Give the gift of hacking and making: A gift certificate to a TechShop. "Part fabrication and prototyping studio, part hackerspace, and part learning center, TechShop provides access to over $1 million worth of professional equipment and software. We offer comprehensive instruction and expert staff to ensure you have a safe, meaningful and rewarding experience." There are TechShops in Arizona, California, Michigan, Missouri, Pennsylvania, Texas, and Virginia/Washington, D.C. (some states have multiple locations). Future locations include St. Louis, MO and Paris, France.
Products to avoid
If you see these products, run! You're better off with a lump of coal. Don't waste precious holiday money on "snake oil" privacy and security products like these:
  • Anonabox
  • Wemagin
  • Webcloak
  • iGuardian (now SHIELD)
  • LogMeOnce
  • Sever: The Anti-Villain Box

More info

Malicious USB Drives Infect 35,000 Computers With Crypto-Mining Botnet

Cybersecurity researchers from ESET on Thursday said they took down a portion of a malware botnet comprising at least 35,000 compromised Windows systems that attackers were secretly using to mine Monero cryptocurrency. The botnet, named "VictoryGate," has been active since May 2019, with infections mainly reported in Latin America, particularly Peru accounting for 90% of the compromised

via The Hacker NewsRelated articles

Apr 23, 2020

BurpSuite Introduction & Installation

What is BurpSuite?
Burp Suite is a Java based Web Penetration Testing framework. It has become an industry standard suite of tools used by information security professionals. Burp Suite helps you identify vulnerabilities and verify attack vectors that are affecting web applications. Because of its popularity and breadth as well as depth of features, we have created this useful page as a collection of Burp Suite knowledge and information.

In its simplest form, Burp Suite can be classified as an Interception Proxy. While browsing their target application, a penetration tester can configure their internet browser to route traffic through the Burp Suite proxy server. Burp Suite then acts as a (sort of) Man In The Middle by capturing and analyzing each request to and from the target web application so that they can be analyzed.

Everyone has their favorite security tools, but when it comes to mobile and web applications I've always found myself looking BurpSuite . It always seems to have everything I need and for folks just getting started with web application testing it can be a challenge putting all of the pieces together. I'm just going to go through the installation to paint a good picture of how to get it up quickly.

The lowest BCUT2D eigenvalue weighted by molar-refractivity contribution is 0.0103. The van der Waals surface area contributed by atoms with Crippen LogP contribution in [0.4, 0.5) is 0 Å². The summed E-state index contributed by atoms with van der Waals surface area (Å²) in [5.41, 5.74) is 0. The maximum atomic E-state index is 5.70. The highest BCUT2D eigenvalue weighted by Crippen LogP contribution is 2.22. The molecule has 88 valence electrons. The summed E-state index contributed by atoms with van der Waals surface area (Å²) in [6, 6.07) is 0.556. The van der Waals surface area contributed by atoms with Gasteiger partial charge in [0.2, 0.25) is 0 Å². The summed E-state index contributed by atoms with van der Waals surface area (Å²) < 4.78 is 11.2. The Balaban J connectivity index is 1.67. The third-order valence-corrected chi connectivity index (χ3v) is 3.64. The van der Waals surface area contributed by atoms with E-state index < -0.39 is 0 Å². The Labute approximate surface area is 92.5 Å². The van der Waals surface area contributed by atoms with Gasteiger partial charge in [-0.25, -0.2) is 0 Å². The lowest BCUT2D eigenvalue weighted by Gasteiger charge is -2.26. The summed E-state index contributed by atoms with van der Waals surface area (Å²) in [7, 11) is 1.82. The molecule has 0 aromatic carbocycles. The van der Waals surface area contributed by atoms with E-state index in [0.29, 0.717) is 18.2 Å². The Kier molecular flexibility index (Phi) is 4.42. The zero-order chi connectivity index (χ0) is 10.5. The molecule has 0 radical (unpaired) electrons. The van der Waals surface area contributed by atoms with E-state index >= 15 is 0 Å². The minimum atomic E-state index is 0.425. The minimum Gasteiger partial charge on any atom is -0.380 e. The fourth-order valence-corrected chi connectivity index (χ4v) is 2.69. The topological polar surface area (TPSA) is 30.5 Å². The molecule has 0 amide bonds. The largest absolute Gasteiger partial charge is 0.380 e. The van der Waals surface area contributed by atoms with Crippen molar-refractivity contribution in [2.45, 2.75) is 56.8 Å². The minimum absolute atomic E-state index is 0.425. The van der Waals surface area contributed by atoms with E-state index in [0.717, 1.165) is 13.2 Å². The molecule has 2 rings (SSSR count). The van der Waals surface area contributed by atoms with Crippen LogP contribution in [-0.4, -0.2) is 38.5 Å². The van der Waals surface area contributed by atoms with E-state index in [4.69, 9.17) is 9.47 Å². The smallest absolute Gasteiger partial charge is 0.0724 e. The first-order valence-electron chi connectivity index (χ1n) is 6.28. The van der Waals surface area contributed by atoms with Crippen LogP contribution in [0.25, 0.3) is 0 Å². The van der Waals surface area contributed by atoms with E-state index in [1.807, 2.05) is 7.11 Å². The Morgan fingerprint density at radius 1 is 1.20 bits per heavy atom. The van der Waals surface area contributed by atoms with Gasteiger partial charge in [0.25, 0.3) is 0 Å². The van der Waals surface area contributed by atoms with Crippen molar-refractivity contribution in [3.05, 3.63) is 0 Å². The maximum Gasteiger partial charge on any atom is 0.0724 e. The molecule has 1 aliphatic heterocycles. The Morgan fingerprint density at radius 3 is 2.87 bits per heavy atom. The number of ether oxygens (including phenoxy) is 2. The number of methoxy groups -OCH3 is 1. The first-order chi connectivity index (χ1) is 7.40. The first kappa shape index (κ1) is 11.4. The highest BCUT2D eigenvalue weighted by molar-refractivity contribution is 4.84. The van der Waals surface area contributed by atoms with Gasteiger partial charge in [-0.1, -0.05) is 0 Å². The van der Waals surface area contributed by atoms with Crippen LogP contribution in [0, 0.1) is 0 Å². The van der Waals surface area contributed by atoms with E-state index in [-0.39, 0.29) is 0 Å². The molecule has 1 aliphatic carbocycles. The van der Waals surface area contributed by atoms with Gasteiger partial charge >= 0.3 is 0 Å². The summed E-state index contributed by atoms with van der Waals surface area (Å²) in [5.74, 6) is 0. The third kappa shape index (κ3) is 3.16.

BurpSuite is freely available with everything you need to get started and when you're ready to cut the leash, the professional version has some handy tools that can make the whole process a little bit easier. I'll also go through how to install FoxyProxy which makes it much easier to change your proxy setup, but we'll get into that a little later.

Requirements and assumptions:

Mozilla Firefox 3.1 or Later Knowledge of Firefox Add-ons and installation The Java Runtime Environment installed

Download BurpSuite from http://portswigger.net/burp/download.htmland make a note of where you save it.

on for Firefox from   https://addons.mozilla.org/en-US/firefox/addon/foxyproxy-standard/

If this is your first time running the JAR file, it may take a minute or two to load, so be patient and wait.

Video for setup and installation.

You need to install compatible version of java , So that you can run BurpSuite.

Related links

Apr 22, 2020

Takeover - SubDomain TakeOver Vulnerability Scanner

Sub-domain takeover vulnerability occur when a sub-domain (subdomain.example.com) is pointing to a service (e.g: GitHub, AWS/S3,..) that has been removed or deleted. This allows an attacker to set up a page on the service that was being used and point their page to that sub-domain. For example, if subdomain.example.com was pointing to a GitHub page and the user decided to delete their GitHub page, an attacker can now create a GitHub page, add a CNAME file containing subdomain.example.com, and claim subdomain.example.com. For more information: here

# git clone https://github.com/m4ll0k/takeover.git
# cd takeover
# python takeover.py
wget -q https://raw.githubusercontent.com/m4ll0k/takeover/master/takeover.py && python takeover.py

Related word

Samurai: Web Testing Framework

"The Samurai Web Testing Framework is a live linux environment that has been pre-configured to function as a web pen-testing environment. The CD contains the best of the open source and free tools that focus on testing and attacking websites. In developing this environment, we have based our tool selection on the tools we use in our security practice. We have included the tools used in all four steps of a web pen-test." read more...

Website: http://samurai.inguardians.com

Related posts

Playing With TLS-Attacker

In the last two years, we changed the TLS-Attacker Project quite a lot but kept silent about most changes we implemented. Since we do not have so much time to keep up with the documentation (we are researchers and not developers in the end), we thought about creating a small series on some of our recent changes to the project on this blog.